“What I like is how easily it can fit into your life, yet still just be really engaging and entertaining,” he said. “It’s small and the ride height is generous, so you never nose it into a driveway ramp. It’s easy in town because it’s so compact. And, as Autocar banged on about as long ago as the 1970s, a narrow car is great because you don’t have to worry about twatting walls or mirrors, and you can use the lane of a road properly. Plus it’s effing fast. I swear on that hallowed day when all roads are one way and laws are suspended, that it’d be arguably the quickest way to go from one point to another.” 

Another grown-up, freelance automotive journalist Tristan Young, has put his money where his mouth is and bought one. His family fleet always has a “fun car” and the time is coming for a change: “Ever since driving the revised MX-5 I’ve been thinking about changing to one. Last year the finances got to the right point to make the change, but that was the same point at which the world’s motoring media went mad for the GR Yaris. Having owned several Subaru Impreza WRXs the idea of owning and driving another rally-bred car seriously appealed. A quick check of both the Mazda website and Toyota website sealed the deal; Mazda’s online ordering system was complicated and confusing, Toyota’s made buying the car easy.” 

Young took the plunge before he’d even driven one. “The press car I borrowed also showed me why everyone loves the GR Yaris. It’s almost too good. Every so often a car comes along that is not only brilliant to drive but fits with everyday life.”

Word is that waiting lists stretch into years. Buying used sees prices soar way over sticker. 

It’s not a golden goose—there are flaws. Its interior, bar a few GR badges, is pretty unremarkable. It doesn’t feel special at all. It comes with decent infotainment and big, supportive seats. The rear window is there purely for ornamental purposes—too small to be much use. The first time you refuel it you’ll spend a decent slug of time impotently poking the filler flap hoping it’ll open, then more time trying to find a hidden switch in the car to open it (it’s under the driver’s seat, FYI). The biggest of the lot is its highway ride. The springs cope admirably, but its stiff body—and the fact it’s based on a tiny hatchback designed to be as light as possible—means it’s noisy in there. Over a couple of hours, it can wear you down.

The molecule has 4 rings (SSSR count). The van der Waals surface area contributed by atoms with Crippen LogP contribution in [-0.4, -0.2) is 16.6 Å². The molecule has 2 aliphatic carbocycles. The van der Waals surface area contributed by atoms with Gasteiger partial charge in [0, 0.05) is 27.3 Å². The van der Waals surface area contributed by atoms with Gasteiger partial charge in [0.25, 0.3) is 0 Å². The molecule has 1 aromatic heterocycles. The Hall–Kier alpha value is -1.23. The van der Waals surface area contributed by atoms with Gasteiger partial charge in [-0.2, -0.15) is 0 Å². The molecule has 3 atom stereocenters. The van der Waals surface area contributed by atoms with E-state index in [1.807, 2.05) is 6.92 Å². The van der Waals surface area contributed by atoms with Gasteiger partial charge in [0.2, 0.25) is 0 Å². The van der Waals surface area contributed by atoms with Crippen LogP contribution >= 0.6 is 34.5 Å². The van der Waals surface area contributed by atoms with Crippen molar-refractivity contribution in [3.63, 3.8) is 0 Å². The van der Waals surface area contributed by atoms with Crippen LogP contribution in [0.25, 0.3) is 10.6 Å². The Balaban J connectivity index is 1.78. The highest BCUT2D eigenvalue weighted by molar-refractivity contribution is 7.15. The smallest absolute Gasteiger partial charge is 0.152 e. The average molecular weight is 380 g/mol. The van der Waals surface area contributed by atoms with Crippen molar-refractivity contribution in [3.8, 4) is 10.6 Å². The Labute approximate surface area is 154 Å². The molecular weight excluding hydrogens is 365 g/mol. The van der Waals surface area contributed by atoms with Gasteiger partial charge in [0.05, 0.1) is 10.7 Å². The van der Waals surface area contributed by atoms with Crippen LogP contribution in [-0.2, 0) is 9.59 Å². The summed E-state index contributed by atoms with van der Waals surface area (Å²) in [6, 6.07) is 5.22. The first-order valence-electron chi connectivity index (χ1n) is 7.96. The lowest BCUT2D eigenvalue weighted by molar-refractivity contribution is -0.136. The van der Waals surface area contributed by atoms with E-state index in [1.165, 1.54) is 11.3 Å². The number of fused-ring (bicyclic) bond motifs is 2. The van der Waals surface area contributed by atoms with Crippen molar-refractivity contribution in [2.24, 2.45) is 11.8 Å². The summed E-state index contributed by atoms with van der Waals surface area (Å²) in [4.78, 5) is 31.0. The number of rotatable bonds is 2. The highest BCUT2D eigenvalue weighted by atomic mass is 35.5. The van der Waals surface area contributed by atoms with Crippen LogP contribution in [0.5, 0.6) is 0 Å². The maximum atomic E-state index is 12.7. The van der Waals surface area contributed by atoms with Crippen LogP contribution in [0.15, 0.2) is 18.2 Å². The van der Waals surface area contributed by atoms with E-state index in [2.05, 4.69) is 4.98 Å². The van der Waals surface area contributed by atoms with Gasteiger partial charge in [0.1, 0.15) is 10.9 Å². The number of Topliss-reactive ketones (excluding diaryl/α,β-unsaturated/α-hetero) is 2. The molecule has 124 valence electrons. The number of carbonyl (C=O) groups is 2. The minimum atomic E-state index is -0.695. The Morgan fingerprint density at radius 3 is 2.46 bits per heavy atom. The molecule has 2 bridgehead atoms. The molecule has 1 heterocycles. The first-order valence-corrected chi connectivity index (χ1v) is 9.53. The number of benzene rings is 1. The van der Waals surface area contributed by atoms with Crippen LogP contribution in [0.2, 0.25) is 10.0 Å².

But they say context is king, and the special aura that surrounds a GR Yaris means it gets judged on a different scale than mortal cars. Here, the thing our grown-ups said that stuck most wasn’t about the performance, but how it can fit everyday life. It’s a fun car without compromise. One that you can take friends out in and have a ball, or fill with gear (it’s a hatchback after all). And while you’ve got them on board you can all hoon around in a tiny rally car. So many hot hatches and performance cars try to be all things to all people, the GR Yaris doesn’t. It’s a car designed to be enjoyed by car people and their mates. It has one face and doesn’t ever pretend to be something it’s not.

Alex Goy

Alex Goy

Because of that you can’t help but love it, and it’ll surely be on people’s top X lists until the end of time. It’ll just be another 25 years until anyone in the U.S. finds out.